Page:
U2 L2 INTERACTIONS of sound waves

Echoes, Echolocation, temperature, and sonic booms

This is the Singing Ringing tree. The wind resonates through its pipes to make sound.

Echoes are reflected sound waves. They can help sound travel for miles.

If you shouted from this mountain people miles away would be able to hear you

Echoes are reflected sound waves that can travel for long distances. If a surface is soft it can fully silence a sound but if there is a hard surface it will create an echo.

A brick wall is an example of a hard surface

A wooden wall is an example of a soft dampening surface.

This is a stain glass window. It is portraying a dolphin using echolocation to navigate the ocean

Echolocation is useful to dolphins because it helps them hunt and navigate. Echolocation uses the sound that bounces of objects to pinpoint an objects location.

Resonance is a big part in our everyday lives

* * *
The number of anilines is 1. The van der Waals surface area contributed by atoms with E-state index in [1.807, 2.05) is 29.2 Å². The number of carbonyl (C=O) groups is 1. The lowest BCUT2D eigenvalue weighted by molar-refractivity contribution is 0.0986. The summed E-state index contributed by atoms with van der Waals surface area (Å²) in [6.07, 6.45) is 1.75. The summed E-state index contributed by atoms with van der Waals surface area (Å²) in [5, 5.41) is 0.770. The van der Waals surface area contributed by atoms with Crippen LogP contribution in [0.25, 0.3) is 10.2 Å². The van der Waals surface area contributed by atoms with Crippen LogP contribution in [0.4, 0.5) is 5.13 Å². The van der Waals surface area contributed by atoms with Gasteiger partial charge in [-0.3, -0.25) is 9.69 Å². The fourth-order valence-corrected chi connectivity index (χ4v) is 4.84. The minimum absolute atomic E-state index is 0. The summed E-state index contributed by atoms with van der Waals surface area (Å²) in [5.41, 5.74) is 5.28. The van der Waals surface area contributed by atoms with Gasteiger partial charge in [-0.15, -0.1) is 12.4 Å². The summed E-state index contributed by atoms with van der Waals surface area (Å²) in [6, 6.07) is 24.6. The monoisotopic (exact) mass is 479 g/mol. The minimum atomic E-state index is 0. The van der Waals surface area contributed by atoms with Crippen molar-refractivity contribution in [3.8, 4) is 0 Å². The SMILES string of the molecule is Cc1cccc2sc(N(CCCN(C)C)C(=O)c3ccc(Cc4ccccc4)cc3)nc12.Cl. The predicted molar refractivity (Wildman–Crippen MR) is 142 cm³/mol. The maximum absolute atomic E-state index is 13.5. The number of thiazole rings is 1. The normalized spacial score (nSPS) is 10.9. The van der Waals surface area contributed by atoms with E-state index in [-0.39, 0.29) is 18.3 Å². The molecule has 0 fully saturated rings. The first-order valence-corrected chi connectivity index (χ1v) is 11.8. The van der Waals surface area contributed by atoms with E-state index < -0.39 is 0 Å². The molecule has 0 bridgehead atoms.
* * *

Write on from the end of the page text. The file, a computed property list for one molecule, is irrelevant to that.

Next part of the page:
Musical instruments use a wave called a standing wave

A standing wave resonates in the instrument which makes a sound wave

Temperature has a very large effect on sound.

If the air is warmer than a sounds amplitude will be higher. If it is colder a sounds amplitude will be lower.

Sonic booms are made when objects carth up with there own sound.

Credits:

Created with images by Unsplash - "record player disk" • calydelphoto - "Singing Ringing Tree" • 1JENNYHERNANDEZ - "north carolina grandfather mountain mountain" • jeonsango - "brick wall rectangle" • Waldkunst - "roof boards wooden wall" • Ruth and Dave - "Dolphin sonar window" • rossination - "Tuba 6" • 422737 - "measuring station hydrometer thermometer"

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